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New Mom, New Cancer

There are a lot of things in this life that I can’t imagine.  I have a hard time grasping what it is like to have or love a child, I am not a parent.  I also can’t realistically touch the fear of having a disease like cancer, I have been mostly healthy my entire life.  But because my job puts me right in the midst of people living through the extremes in life I often get a vicarious understanding of parts of the world that I wouldn’t otherwise be able to experience.  Working on stories that explore the rich experience of human life is the most rewarding part of my job, though in certain cases it is hard to witness.

The miracle of parenthood and the terror of disease are examples I mentioned because of one such story I worked on recently for CNN about mother and daughter, Kezia and Saoirse Fitzgerald, who are both fighting unrelated forms of cancer, at the same time.   It is a difficult story and one which has only gotten progressively more difficult for the family since I photographed them.  For what they are going through, the Fitzgeralds seemed remarkably graceful, brave and hopeful.  But it was impossible for them to hide the worry and lack of sleep on their faces.

Here is a recent excerpt from Kezia’s “New Mom…New Cancer” blog:  Saoirse had a CT today. The results are not good. She has new lesions on her skull and her large tumor at the back of her head has grown. I am not sure where things go from here. We are still going to NY next week for further tests. We should know more Monday. Today is the first day I thought about the reality that she might die. The first day I let myself see the reality of her disease. Today I feel helpless, hopeless, and humbled. Today I have no answers – just questions, what ifs and uncertainty. Today I am weak, but she is strong – she makes me keep going. All I need is her smile.

You can keep up with the story and even donate to help the family from Kezia’s blog.

Kezia Fitzgerald tries to feed her 14-month-old daughter Saoirse while undergoing chemotherapy treatments at Children's Hospital Boston, August 25, 2011. Because both Kezia and Saoirse are undergoing chemotherapy for their two unrelated forms of cancer, Kezia says the benefit is that she knows what it feels like for Saoirse. "Because she can't talk, it is easier to be like 'okay this is what she's feeling like today'" Kezia explained. Often patients undergoing chemotherapy have a hard time eating.

14-month-old Saoirse Fitzgerald carries around a recent drawing done while undergoing chemotherapy treatment at Children's Hospital Boston.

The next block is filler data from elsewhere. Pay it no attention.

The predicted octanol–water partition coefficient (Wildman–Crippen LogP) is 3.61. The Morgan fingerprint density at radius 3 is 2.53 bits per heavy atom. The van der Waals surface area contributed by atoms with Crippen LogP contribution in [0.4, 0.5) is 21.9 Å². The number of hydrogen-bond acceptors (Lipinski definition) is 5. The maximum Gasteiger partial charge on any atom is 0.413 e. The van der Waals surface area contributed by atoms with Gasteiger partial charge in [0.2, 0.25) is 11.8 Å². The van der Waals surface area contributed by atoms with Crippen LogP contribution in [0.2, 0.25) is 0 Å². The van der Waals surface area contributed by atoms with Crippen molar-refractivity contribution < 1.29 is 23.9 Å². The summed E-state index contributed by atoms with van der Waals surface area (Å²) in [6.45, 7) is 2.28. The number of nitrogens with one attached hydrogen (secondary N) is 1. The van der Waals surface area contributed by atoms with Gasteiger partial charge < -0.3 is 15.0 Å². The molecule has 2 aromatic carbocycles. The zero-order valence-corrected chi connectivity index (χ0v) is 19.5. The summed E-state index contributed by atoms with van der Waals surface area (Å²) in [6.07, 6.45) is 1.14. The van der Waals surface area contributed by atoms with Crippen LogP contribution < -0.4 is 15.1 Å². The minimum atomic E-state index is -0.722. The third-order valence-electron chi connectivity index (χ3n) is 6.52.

Both Kezia Fitzgerald and her 14-month-old daughter Saoirse have catheters implanted under their skin running to their jugular veins which enables the hospital staff to easily administer fluids, chemotherapy treatments and draw blood. Kezia (right) has a Port-a-Cath and Saoirse has a central line.

14-month-old Saoirse Fitzgerald gets attention from doctors as she walks the halls of Children's Hospital Boston, with her mom Kezia in-tow, August 25, 2011. Kezia is wearing a home hydration system which will allow the family to go home rather than depend on the hospital to administer fluids following Saoirse's chemotherapy treatments.

Kezia Fitzgerald holds her fussy 14-month-old daughter Saoirse as a nurse works to finish her chemotherapy treatment at Children's Hospital Boston.

Mike Fitzgerald tries to comfort his fussy 14-month-old daughter Saoirse as his wife Kezia talks to the attending physician Dr. Katherine Janeway.

Mike Fitzgerald stands by while his wife Kezia feeds their daughter Saoirse at Children's Hospital Boston, August 25, 2011. Both Kezia and Saoirse are undergoing treatment for their two unrelated forms of cancer. Faced with two family members getting cancer at the same time, Mike Fitzgerald said there isn't much you can do to make sense of it. "It is so overwhelming you just kind of ignore it," Mike said. "It's not easy."

Saoirse Fitzgerald leans on her mom Kezia following chemotherapy treatments.

Children's Hospital Chaplain Jessica Bratt gets a "high five" from 14-month-old Saoirse Fitzgerald before Saoirse left the hospital following chemotherapy treatments. "She's feeling pretty bad." Fitzgerald said. "Because we try to keep her brain occupied, I think it helps her feel better."

Mike Fitzgerald and his daughter Saoirse share a kiss while drawing at Children's Hospital Boston, August 25, 2011. "She inspires us every day," Mike said.

Saoirse Fitzgerald lays on a pillow next to her mom Kezia following chemotherapy treatments